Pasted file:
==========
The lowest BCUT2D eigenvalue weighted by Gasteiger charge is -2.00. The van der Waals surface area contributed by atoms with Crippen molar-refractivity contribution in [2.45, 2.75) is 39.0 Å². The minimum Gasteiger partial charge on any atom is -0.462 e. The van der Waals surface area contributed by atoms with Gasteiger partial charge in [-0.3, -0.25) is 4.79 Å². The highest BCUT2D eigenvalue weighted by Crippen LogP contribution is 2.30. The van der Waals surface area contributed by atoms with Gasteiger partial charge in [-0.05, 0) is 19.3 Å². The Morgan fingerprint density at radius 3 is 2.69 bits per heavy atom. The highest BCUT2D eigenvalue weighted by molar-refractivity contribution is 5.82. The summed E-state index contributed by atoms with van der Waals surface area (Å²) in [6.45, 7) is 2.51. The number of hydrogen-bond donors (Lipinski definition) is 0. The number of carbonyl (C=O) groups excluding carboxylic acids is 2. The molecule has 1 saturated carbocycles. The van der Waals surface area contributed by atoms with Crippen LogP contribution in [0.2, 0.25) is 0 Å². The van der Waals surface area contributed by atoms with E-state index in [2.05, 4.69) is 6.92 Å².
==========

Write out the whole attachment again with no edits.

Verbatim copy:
The lowest BCUT2D eigenvalue weighted by Gasteiger charge is -2.00. The van der Waals surface area contributed by atoms with Crippen molar-refractivity contribution in [2.45, 2.75) is 39.0 Å². The minimum Gasteiger partial charge on any atom is -0.462 e. The van der Waals surface area contributed by atoms with Gasteiger partial charge in [-0.3, -0.25) is 4.79 Å². The highest BCUT2D eigenvalue weighted by Crippen LogP contribution is 2.30. The van der Waals surface area contributed by atoms with Gasteiger partial charge in [-0.05, 0) is 19.3 Å². The Morgan fingerprint density at radius 3 is 2.69 bits per heavy atom. The highest BCUT2D eigenvalue weighted by molar-refractivity contribution is 5.82. The summed E-state index contributed by atoms with van der Waals surface area (Å²) in [6.45, 7) is 2.51. The number of hydrogen-bond donors (Lipinski definition) is 0. The number of carbonyl (C=O) groups excluding carboxylic acids is 2. The molecule has 1 saturated carbocycles. The van der Waals surface area contributed by atoms with Crippen LogP contribution in [0.2, 0.25) is 0 Å². The van der Waals surface area contributed by atoms with E-state index in [2.05, 4.69) is 6.92 Å².